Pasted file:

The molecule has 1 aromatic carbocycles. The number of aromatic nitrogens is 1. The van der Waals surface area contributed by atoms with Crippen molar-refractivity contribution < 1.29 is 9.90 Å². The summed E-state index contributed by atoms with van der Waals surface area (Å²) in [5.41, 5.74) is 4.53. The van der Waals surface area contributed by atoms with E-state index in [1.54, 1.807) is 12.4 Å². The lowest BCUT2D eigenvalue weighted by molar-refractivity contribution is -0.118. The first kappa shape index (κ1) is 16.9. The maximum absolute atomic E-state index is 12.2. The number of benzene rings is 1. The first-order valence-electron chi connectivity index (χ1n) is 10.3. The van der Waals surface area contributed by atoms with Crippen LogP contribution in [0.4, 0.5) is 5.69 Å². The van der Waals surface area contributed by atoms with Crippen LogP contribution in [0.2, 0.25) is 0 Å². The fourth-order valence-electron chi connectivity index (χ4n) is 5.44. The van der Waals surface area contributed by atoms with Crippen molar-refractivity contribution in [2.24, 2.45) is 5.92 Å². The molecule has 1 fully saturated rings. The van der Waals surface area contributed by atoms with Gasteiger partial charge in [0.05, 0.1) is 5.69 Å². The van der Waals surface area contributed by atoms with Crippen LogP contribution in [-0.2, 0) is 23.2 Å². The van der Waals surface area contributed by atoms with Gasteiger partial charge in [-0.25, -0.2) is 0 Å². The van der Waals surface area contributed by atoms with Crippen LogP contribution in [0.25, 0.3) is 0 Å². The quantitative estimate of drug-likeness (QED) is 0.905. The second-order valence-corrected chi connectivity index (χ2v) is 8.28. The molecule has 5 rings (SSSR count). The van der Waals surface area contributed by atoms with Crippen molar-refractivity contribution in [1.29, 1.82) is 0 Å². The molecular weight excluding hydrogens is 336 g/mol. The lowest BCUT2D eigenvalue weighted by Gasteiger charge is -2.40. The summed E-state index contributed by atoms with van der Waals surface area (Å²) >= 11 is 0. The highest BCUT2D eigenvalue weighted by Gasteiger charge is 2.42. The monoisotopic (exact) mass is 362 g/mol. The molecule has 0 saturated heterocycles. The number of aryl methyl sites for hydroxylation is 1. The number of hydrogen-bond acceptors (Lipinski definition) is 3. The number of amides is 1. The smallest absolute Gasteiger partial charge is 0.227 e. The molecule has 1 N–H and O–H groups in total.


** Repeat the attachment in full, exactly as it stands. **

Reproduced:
The molecule has 1 aromatic carbocycles. The number of aromatic nitrogens is 1. The van der Waals surface area contributed by atoms with Crippen molar-refractivity contribution < 1.29 is 9.90 Å². The summed E-state index contributed by atoms with van der Waals surface area (Å²) in [5.41, 5.74) is 4.53. The van der Waals surface area contributed by atoms with E-state index in [1.54, 1.807) is 12.4 Å². The lowest BCUT2D eigenvalue weighted by molar-refractivity contribution is -0.118. The first kappa shape index (κ1) is 16.9. The maximum absolute atomic E-state index is 12.2. The number of benzene rings is 1. The first-order valence-electron chi connectivity index (χ1n) is 10.3. The van der Waals surface area contributed by atoms with Crippen LogP contribution in [0.4, 0.5) is 5.69 Å². The van der Waals surface area contributed by atoms with Crippen LogP contribution in [0.2, 0.25) is 0 Å². The fourth-order valence-electron chi connectivity index (χ4n) is 5.44. The van der Waals surface area contributed by atoms with Crippen molar-refractivity contribution in [2.24, 2.45) is 5.92 Å². The molecule has 1 fully saturated rings. The van der Waals surface area contributed by atoms with Gasteiger partial charge in [0.05, 0.1) is 5.69 Å². The van der Waals surface area contributed by atoms with Crippen LogP contribution in [-0.2, 0) is 23.2 Å². The van der Waals surface area contributed by atoms with Gasteiger partial charge in [-0.25, -0.2) is 0 Å². The van der Waals surface area contributed by atoms with Crippen LogP contribution in [0.25, 0.3) is 0 Å². The quantitative estimate of drug-likeness (QED) is 0.905. The second-order valence-corrected chi connectivity index (χ2v) is 8.28. The molecule has 5 rings (SSSR count). The van der Waals surface area contributed by atoms with Crippen molar-refractivity contribution in [1.29, 1.82) is 0 Å². The molecular weight excluding hydrogens is 336 g/mol. The lowest BCUT2D eigenvalue weighted by Gasteiger charge is -2.40. The summed E-state index contributed by atoms with van der Waals surface area (Å²) >= 11 is 0. The highest BCUT2D eigenvalue weighted by Gasteiger charge is 2.42. The monoisotopic (exact) mass is 362 g/mol. The molecule has 0 saturated heterocycles. The number of aryl methyl sites for hydroxylation is 1. The number of hydrogen-bond acceptors (Lipinski definition) is 3. The number of amides is 1. The smallest absolute Gasteiger partial charge is 0.227 e. The molecule has 1 N–H and O–H groups in total.